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How much would someone have to pay you to sleep in a haunted house for a night? A recent report from California Contractor Bonds surveyed more than 1,000 people in the U.S. to find out "what incentives it would take for them to stay in a haunted house," and most people weren't willing to do so for free. But the study found that of all the age groups, "millennials [were] the most thrill-seeking generation with 11 percent of millennial respondents saying they would do it for free." In general, over half of the survey participants said they would rather sleep in a haunted house if they got paid $10,000 to do so, and only if could bring a group of friends along. The same participants reported that they'd rather do that than stay in it alone for $1,000,000, and twenty-five percent said if the allegedly haunted house is in the middle of nowhere, there's no way would they sleep in it, no matter how many zeros came after that dollar sign.
These findings tell us a lot about what people are most afraid of. Perhaps people feel less vulnerable when surrounded by friends, even if they didn't really believe that something truly dangerous would take place in a supposedly haunted house. But if you've ever watched a horror movie, then you know the more, not necessarily the merrier...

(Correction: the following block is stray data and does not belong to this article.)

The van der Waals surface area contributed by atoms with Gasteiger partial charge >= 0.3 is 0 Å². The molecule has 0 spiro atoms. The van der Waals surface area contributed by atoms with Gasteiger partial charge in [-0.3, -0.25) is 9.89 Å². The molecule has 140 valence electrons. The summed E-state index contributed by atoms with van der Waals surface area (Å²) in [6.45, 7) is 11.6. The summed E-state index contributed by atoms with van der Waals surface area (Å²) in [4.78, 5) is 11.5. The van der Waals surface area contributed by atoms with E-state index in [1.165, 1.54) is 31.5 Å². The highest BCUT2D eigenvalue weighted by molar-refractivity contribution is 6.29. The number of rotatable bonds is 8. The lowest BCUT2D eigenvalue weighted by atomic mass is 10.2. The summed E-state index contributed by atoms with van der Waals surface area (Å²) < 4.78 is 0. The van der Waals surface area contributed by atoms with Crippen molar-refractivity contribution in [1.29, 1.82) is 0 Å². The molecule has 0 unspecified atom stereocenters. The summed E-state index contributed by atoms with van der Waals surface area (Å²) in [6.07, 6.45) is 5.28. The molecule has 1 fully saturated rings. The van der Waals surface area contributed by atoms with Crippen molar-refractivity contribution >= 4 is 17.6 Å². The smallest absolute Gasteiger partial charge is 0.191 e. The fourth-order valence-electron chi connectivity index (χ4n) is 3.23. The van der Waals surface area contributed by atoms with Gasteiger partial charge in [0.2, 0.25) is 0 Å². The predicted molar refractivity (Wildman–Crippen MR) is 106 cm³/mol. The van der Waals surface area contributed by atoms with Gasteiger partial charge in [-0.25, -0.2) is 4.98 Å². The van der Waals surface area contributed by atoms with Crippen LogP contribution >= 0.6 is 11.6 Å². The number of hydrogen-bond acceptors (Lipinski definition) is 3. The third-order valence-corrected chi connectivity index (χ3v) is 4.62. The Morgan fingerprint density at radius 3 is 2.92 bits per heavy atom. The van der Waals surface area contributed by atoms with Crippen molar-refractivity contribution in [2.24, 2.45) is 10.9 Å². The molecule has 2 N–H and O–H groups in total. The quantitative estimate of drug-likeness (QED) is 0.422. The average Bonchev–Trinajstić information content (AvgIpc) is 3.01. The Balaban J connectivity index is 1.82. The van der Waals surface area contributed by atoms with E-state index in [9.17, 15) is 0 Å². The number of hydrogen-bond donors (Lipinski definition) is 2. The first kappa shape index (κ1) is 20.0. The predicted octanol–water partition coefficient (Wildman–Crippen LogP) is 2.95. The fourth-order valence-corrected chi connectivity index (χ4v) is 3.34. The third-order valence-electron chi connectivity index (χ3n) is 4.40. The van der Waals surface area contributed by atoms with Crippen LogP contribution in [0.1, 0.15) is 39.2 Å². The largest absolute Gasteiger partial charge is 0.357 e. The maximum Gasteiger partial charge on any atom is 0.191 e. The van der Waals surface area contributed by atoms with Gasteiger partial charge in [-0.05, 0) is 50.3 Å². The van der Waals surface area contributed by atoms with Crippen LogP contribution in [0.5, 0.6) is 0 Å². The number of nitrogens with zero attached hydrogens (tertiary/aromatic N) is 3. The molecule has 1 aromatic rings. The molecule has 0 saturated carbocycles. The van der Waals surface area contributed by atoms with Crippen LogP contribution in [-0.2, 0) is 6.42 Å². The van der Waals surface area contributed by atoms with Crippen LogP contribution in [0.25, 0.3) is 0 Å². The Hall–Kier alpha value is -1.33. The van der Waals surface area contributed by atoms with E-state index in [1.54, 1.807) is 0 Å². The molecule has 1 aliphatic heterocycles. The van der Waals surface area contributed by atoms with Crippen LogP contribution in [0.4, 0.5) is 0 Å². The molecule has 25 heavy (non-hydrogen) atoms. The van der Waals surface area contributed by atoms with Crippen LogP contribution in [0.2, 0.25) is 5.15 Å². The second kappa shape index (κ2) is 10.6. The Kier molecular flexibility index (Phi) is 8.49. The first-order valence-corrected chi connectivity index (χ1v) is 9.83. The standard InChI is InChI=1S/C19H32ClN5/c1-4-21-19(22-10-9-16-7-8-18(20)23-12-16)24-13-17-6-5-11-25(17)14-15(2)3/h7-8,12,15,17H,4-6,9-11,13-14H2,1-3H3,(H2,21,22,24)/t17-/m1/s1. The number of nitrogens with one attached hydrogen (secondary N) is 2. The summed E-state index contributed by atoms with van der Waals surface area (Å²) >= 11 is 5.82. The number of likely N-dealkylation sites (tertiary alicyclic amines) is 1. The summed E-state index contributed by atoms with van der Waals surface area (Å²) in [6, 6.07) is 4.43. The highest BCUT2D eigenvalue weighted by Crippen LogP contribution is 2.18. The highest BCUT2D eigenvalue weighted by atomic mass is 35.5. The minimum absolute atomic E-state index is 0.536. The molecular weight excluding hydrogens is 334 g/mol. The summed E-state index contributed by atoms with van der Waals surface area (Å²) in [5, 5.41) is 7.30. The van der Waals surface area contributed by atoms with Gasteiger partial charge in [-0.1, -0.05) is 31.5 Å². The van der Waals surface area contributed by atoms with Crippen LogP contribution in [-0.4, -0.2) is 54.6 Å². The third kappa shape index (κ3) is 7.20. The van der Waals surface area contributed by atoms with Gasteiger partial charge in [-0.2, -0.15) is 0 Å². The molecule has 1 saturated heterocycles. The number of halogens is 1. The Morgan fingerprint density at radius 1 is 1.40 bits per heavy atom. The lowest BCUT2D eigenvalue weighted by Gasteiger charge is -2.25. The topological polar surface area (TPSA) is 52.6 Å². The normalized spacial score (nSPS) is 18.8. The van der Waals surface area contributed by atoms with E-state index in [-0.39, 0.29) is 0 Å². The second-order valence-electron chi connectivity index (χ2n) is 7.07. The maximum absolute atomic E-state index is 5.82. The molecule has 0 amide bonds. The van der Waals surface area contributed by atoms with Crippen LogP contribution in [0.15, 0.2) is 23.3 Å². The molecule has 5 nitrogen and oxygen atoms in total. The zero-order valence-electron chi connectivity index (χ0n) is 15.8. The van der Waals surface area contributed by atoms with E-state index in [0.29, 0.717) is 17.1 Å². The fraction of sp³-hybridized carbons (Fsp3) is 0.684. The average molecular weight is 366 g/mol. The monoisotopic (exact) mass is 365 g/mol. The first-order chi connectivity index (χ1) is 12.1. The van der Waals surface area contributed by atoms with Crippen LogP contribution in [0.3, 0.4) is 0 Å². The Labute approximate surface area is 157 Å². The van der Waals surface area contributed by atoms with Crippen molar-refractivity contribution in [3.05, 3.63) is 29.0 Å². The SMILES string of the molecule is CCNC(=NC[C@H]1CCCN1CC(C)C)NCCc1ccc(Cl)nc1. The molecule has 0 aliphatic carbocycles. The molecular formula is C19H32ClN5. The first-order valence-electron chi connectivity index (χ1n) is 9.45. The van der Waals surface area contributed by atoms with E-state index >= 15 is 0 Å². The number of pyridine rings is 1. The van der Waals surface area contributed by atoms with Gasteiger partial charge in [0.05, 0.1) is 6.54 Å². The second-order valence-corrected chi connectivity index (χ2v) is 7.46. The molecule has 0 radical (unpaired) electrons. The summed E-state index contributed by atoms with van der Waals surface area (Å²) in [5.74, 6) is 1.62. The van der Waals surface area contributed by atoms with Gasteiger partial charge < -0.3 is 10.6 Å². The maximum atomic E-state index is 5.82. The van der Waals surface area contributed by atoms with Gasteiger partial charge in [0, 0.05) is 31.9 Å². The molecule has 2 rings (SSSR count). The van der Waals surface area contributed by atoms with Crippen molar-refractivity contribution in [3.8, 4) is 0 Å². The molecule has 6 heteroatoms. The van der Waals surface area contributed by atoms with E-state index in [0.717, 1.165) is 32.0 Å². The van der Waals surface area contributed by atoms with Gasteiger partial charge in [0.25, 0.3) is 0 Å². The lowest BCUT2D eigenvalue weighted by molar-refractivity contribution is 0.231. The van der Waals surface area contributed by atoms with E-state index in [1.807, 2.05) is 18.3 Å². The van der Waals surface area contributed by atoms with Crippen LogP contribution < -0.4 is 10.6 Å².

Another notable finding is that 57 percent of people would rather sleep in a haunted hotel than a haunted house. Maybe that has to do with the fact that a hotel room feels less sprawling; the smaller a space, the fewer places for ghosts to hide, and more people down the hall, should you need help fending off a particularly restless and relentless spirit.
Somewhat surprisingly, the results of the survey are drastically different when it comes to buying and living in a haunted house. To be fair, the study changed up the lingo a bit and asked participants if they would live in a house someone died in, removing the word "haunted." So 70 percent said they would "buy a house that someone died in if the price was right. But the more complicated the house’s backstory, the less willing people are to take the plunge," according to the survey. The percentage drops to 28 when it comes to buying homes people were murdered in.
That's likely because ghost stories tend to crop up when something bad happened to someone while they were alive, and that person didn't find a resolution before they passed. As University of Southern California professor of Anthropology Tok Thompson says, "very often in ghost stories, there's a possibility that the ghost can be appeased, that you can acknowledge the wrongs, give them a proper burial, whatever the case may be," and then the haunting, and the story, both ends. Not to mention, if something violent happened in a home, the house can serve as a sort of memorial and reminder of that event, which can create distress even if the potential buyer doesn't believe in ghosts.
So before you accept any money or dares, it's worth asking why the house has a reputation as haunted. The kinds of ghosts lurking in the hallways, whether symbolically or literally, will help you decide whether or not you'll get a good night's sleep there. A sweet caretaker looking over the place? Sure. An evil serial killing ghost who refuses to split the rent? No, thank you.
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